Comments on
How Much Can We Endure?


God never gives us more than we can handle.

IMHO, this famous saying speaks nonsense! Consider that between preschool and first grade I watched my mother slowly wither away and then die from depression after a painful divorce.

8 thoughts on “How Much Can We Endure?

  • February 20, 2012 at 12:59 pm

    Will, thank you for this poignant post. It is possible to learn and grow from trauma and chaos, but it’s not easy. I think your story shows that growth can occur at any time in life, not just right after trauma occurs.

    Thank you for this thoughtful post.

    Reply
    • February 20, 2012 at 1:05 pm

      Bobbi–

      Indeed, an interval of time quite often passes between the injury and any sense of its positive aspects. To force a trauma into the ‘positive result’ box too soon can be a sign of denial. And when others push that interpretation on us, they often sound naive or callous. But with healing, we begin to see the grace ourselves.

      Thanks for the comment.

      –Will

      Reply
  • February 20, 2012 at 5:47 pm

    I’m interested in ACT. I’ve been meaning to pick up a book on it. I’ve read up on DBT a bit, which I do like. As difficult as mindfulness and acceptance can be, they seem to be easier in the long run than trying to turn every little negative into a positive. Just…watch it like a cloud scurrying by…

    I take solace in that nothing is permanent. I don’t need to be a victim to circumstances. I watched my mother destroy herself as well. My father almost did, but he climbed out of crisis. While he’s no longer drinking, he’s a bit like Eeyore from Winne-the-Pooh. Well, maybe a more gloomy version of Eeyore.

    Anyway, I appreciated this post. I had been wrestling with thoughts on mourning the ideal childhood and thus-I-cannot-cope-as-well-as-what-feels-like-everyone-else-in-the-world (yet isn’t) for quite a few years. It’s nice to hear from others who have had similar experiences.

    Reply
    • February 20, 2012 at 6:28 pm

      Anna–

      ACT and DBT share similarities, especially the focus on mindfulness. DBT is, of course, a bit more structured, whereas ACT is broader in scope. They both teach emotional tolerance, which is a lot better than habitual avoidance. I’m actually surprised at what a difference this approach has made, as I’d just about given up hope of ever truly feeling mentally well. I write about the benefits in part to show that yes, even very painful childhoods can be overcome with the right strategies. I wish you well as you explore these paths.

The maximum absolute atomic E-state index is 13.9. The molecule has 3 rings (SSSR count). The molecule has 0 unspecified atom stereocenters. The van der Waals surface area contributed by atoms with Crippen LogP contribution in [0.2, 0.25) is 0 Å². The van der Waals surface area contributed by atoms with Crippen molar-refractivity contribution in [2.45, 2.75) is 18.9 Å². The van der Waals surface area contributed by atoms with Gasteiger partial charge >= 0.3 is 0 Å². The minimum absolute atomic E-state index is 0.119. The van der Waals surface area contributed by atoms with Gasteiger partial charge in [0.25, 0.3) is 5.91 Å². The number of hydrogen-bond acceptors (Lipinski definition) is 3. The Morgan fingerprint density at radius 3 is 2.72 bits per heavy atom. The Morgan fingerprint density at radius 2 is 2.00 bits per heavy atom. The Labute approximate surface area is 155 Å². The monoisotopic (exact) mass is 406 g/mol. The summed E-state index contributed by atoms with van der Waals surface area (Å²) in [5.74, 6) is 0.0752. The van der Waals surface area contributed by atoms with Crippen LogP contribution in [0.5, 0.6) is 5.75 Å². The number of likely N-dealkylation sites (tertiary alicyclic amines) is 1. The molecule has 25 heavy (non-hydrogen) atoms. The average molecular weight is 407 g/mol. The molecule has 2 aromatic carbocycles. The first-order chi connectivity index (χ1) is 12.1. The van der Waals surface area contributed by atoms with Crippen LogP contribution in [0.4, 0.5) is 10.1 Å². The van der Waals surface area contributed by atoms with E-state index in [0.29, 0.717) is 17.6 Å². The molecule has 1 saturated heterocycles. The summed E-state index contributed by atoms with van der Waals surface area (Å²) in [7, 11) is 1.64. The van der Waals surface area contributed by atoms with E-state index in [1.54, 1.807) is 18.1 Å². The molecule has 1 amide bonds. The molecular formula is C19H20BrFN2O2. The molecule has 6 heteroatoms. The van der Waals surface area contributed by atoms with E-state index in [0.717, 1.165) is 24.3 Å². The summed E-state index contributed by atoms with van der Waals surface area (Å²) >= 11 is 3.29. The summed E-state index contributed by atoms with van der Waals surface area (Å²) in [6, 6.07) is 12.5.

–Will

      Reply
  • February 25, 2012 at 7:44 pm

    I, too think the saying “God never gives us more then we can handle” is nonsense. I enjoyed reading this and will pass it on. It’s logical and to the point.

    Reply
  • March 21, 2012 at 2:44 pm

    I know ‘GOD’ hates me if he even exists. All I get in life is bad people and bad situations. If it weren’t for my animals, I wouldn’t have a reason to live in this rotten world full of horrible mean people. Just yesterday my neighbor who has an easy life and does bad things insulted me about things that are already hurting my life. How evil people can be. I wish this was a way to get away from all these bad people. I just want to live in peace with my animals. People are so despicable, some have even put me down for loving my animals.

    Reply
    • March 21, 2012 at 3:55 pm

      Hinge–

      I’m sorry you’re having such a hard time. It sounds like your animals bring you great comfort. So perhaps God, whatever that means, is reaching you through non-human channels. I wish you well.

      –Will

      Reply
  • May 27, 2012 at 9:53 am

    Your post always touch a chord-how you have kept rising after every set-back.It is evident that they perk up many who are depressed or bogged down.
    I am trying to do this in my own way through my blogs-i hope it helps.

    Reply
 

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